After witnessing the brutal conditions of female prisoners of Newgate Prison Elizabeth Fry launched a reform movement which had a profound moral impact on England, and later in much of Europe.
The Elizabeth Fry Society is still a vocal prisoner's advocate today.
She also helped to improve the British hospital system and the treatment of the insane.
After her father's death, she was elected to Parliament in his place, becoming Prime Minister herself in 1966. She continued many of her father's policies, such as pressing for land reform, family planning, and the nationalization of banks. She won a war with Pakistan, resulting in the creation of Bangladesh.
But India endured great economic troubles during her watch. There were riots after which she declared Emergency Rule. Political opponents were jailed and the press censored.
In 1977 she lost an election and even faced charges of corruption. Expelled from Parliament, briefly jailed, she reorganized her party and won re-election as Prime Minister in 1980.
After a military operation against the
'Golden Temple' in Amritsar she was murdered by her Sikh bodyguards.
She was also editor of a nationalist newspaper. Her son served as Ireland's
foreign minister and won the Nobel Peace Prize in 1974.
Her rule became proverbial for justice and wisdom. She was the rare Indian royalty to be deified in her life time. She contributed a lot to the heritage of India by establishing several religious edifices remarkable in architecture.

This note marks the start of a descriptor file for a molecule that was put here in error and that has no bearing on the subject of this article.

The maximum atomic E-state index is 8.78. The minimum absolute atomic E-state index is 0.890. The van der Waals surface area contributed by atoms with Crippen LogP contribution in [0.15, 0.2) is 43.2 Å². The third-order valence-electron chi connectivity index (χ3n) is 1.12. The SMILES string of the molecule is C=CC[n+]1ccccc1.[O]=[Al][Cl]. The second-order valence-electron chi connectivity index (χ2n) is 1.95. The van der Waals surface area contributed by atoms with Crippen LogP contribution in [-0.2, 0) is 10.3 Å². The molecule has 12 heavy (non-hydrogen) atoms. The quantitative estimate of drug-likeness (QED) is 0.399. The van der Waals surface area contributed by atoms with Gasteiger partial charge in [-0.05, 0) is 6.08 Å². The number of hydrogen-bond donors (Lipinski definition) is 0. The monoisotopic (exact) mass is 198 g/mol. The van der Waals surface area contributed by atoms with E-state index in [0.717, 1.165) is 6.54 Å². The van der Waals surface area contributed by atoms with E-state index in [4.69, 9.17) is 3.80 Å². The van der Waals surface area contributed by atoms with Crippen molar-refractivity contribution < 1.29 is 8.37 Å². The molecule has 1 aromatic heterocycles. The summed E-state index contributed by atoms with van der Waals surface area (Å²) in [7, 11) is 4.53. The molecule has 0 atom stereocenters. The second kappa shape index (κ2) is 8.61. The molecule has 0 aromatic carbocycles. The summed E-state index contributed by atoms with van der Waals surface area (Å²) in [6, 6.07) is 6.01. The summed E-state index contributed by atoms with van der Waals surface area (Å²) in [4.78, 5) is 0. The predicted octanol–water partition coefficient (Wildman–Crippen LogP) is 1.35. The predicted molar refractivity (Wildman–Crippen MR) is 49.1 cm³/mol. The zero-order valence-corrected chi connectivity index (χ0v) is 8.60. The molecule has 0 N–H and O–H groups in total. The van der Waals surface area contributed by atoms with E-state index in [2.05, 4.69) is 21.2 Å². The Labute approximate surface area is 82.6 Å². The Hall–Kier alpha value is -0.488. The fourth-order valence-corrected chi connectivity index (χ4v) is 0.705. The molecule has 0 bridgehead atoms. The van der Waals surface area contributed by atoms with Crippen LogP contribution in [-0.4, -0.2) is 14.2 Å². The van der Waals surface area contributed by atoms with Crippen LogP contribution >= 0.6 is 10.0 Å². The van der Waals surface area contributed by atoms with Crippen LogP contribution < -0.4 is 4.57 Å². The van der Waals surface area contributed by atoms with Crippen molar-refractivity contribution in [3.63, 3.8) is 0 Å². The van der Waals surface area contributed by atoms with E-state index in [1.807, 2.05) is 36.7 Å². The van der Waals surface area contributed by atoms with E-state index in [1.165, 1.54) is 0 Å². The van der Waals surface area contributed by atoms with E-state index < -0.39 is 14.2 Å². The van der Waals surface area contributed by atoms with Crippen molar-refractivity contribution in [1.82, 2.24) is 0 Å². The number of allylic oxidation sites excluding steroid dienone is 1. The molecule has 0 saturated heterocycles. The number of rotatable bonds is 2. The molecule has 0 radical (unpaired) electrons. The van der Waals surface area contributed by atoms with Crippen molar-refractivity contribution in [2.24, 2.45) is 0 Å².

She established charitable institutions at Gaya, Varanasi, Ayodhya, Prayag (Allahabad), Haridwar and Pandharpur. She was at heart a queen of whole India rather than that of the Holkar kingdom.
She died at Maheshwar where a large mausoleum stands in her memory.
More about Ahilya Holkar
Before the first World War, Luxemburg wrote 'The Accumulation of Capital'; a work explaining the capitalist movement towards imperialism.
During World War I she agitated that German soldiers turn their weapons against their own government and overthrow it. For this revolutionary agitation, Luxemburg was arrested and imprisoned.
While in prison, Luxemburg wrote on the Russian Revolution, most famously in her book: 'The Russian Revolution', where she warns of the dictatorial powers of the Bolshevik party. In that context, she wrote "Freiheit ist immer die Freiheit des Andersdenkenden" ("Freedom is always, and exclusively, freedom for the one who thinks differently").
After released from prison, she and Karl
Liebknecht, formed the Spartacus League in Berlin. They both were
murdered in the civil strife that followed the end of the war.